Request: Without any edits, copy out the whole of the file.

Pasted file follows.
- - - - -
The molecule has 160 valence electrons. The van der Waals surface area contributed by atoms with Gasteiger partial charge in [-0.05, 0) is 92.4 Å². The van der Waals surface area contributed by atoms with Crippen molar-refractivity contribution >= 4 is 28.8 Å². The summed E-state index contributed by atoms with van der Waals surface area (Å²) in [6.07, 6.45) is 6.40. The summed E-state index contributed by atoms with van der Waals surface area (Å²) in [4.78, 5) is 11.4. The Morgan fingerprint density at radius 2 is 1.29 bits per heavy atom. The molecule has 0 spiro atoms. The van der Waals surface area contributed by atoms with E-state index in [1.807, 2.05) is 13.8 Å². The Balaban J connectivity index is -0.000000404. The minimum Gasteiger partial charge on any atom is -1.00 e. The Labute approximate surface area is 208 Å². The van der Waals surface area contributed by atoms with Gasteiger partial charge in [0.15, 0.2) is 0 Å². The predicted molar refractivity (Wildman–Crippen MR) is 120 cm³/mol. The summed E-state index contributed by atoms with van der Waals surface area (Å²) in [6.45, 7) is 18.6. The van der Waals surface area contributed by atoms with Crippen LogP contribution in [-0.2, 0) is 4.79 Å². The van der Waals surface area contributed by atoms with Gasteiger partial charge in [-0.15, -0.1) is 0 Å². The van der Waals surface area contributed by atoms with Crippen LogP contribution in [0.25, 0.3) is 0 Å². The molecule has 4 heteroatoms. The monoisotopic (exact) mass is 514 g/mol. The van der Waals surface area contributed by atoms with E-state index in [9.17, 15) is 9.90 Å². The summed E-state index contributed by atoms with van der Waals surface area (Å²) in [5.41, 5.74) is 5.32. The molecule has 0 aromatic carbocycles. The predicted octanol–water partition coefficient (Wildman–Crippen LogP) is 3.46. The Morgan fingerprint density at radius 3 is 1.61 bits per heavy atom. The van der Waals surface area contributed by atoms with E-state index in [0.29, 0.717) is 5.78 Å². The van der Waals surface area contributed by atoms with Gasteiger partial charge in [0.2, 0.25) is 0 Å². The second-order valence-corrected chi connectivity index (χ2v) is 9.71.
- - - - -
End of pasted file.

The molecule has 160 valence electrons. The van der Waals surface area contributed by atoms with Gasteiger partial charge in [-0.05, 0) is 92.4 Å². The van der Waals surface area contributed by atoms with Crippen molar-refractivity contribution >= 4 is 28.8 Å². The summed E-state index contributed by atoms with van der Waals surface area (Å²) in [6.07, 6.45) is 6.40. The summed E-state index contributed by atoms with van der Waals surface area (Å²) in [4.78, 5) is 11.4. The Morgan fingerprint density at radius 2 is 1.29 bits per heavy atom. The molecule has 0 spiro atoms. The van der Waals surface area contributed by atoms with E-state index in [1.807, 2.05) is 13.8 Å². The Balaban J connectivity index is -0.000000404. The minimum Gasteiger partial charge on any atom is -1.00 e. The Labute approximate surface area is 208 Å². The van der Waals surface area contributed by atoms with Gasteiger partial charge in [0.15, 0.2) is 0 Å². The predicted molar refractivity (Wildman–Crippen MR) is 120 cm³/mol. The summed E-state index contributed by atoms with van der Waals surface area (Å²) in [6.45, 7) is 18.6. The van der Waals surface area contributed by atoms with Crippen LogP contribution in [-0.2, 0) is 4.79 Å². The van der Waals surface area contributed by atoms with Gasteiger partial charge in [-0.15, -0.1) is 0 Å². The van der Waals surface area contributed by atoms with Crippen LogP contribution in [0.25, 0.3) is 0 Å². The molecule has 4 heteroatoms. The monoisotopic (exact) mass is 514 g/mol. The van der Waals surface area contributed by atoms with E-state index in [9.17, 15) is 9.90 Å². The summed E-state index contributed by atoms with van der Waals surface area (Å²) in [5.41, 5.74) is 5.32. The molecule has 0 aromatic carbocycles. The predicted octanol–water partition coefficient (Wildman–Crippen LogP) is 3.46. The Morgan fingerprint density at radius 3 is 1.61 bits per heavy atom. The van der Waals surface area contributed by atoms with E-state index in [0.29, 0.717) is 5.78 Å². The van der Waals surface area contributed by atoms with Gasteiger partial charge in [0.2, 0.25) is 0 Å². The second-order valence-corrected chi connectivity index (χ2v) is 9.71.